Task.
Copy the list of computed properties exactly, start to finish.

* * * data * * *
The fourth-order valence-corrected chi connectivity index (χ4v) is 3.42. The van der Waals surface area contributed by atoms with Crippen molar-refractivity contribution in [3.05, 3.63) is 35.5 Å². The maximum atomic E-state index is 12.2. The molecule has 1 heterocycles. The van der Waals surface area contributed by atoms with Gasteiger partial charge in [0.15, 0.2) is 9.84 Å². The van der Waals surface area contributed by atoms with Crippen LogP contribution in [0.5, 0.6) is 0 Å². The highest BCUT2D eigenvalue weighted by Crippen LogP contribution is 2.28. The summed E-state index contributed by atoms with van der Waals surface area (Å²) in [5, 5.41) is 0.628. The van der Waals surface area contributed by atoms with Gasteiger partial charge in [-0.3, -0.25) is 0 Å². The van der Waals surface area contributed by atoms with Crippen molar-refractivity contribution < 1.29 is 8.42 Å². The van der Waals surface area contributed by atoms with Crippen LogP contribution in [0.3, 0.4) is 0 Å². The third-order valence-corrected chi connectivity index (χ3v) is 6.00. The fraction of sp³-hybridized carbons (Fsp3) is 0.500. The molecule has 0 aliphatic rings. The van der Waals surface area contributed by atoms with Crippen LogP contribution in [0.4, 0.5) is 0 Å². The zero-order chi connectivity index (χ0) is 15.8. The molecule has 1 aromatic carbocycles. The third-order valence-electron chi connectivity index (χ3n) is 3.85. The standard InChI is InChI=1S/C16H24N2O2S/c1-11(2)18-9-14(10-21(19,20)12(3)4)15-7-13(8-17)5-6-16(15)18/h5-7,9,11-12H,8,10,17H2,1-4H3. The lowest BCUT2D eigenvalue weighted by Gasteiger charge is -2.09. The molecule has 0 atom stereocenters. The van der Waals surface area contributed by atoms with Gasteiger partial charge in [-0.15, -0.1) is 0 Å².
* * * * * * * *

The fourth-order valence-corrected chi connectivity index (χ4v) is 3.42. The van der Waals surface area contributed by atoms with Crippen molar-refractivity contribution in [3.05, 3.63) is 35.5 Å². The maximum atomic E-state index is 12.2. The molecule has 1 heterocycles. The van der Waals surface area contributed by atoms with Gasteiger partial charge in [0.15, 0.2) is 9.84 Å². The van der Waals surface area contributed by atoms with Crippen LogP contribution in [0.5, 0.6) is 0 Å². The highest BCUT2D eigenvalue weighted by Crippen LogP contribution is 2.28. The summed E-state index contributed by atoms with van der Waals surface area (Å²) in [5, 5.41) is 0.628. The van der Waals surface area contributed by atoms with Gasteiger partial charge in [-0.3, -0.25) is 0 Å². The van der Waals surface area contributed by atoms with Crippen molar-refractivity contribution < 1.29 is 8.42 Å². The van der Waals surface area contributed by atoms with Crippen LogP contribution in [0.3, 0.4) is 0 Å². The third-order valence-corrected chi connectivity index (χ3v) is 6.00. The fraction of sp³-hybridized carbons (Fsp3) is 0.500. The molecule has 0 aliphatic rings. The van der Waals surface area contributed by atoms with Crippen LogP contribution in [0.4, 0.5) is 0 Å². The zero-order chi connectivity index (χ0) is 15.8. The molecule has 1 aromatic carbocycles. The third-order valence-electron chi connectivity index (χ3n) is 3.85. The standard InChI is InChI=1S/C16H24N2O2S/c1-11(2)18-9-14(10-21(19,20)12(3)4)15-7-13(8-17)5-6-16(15)18/h5-7,9,11-12H,8,10,17H2,1-4H3. The lowest BCUT2D eigenvalue weighted by Gasteiger charge is -2.09. The molecule has 0 atom stereocenters. The van der Waals surface area contributed by atoms with Gasteiger partial charge in [-0.15, -0.1) is 0 Å².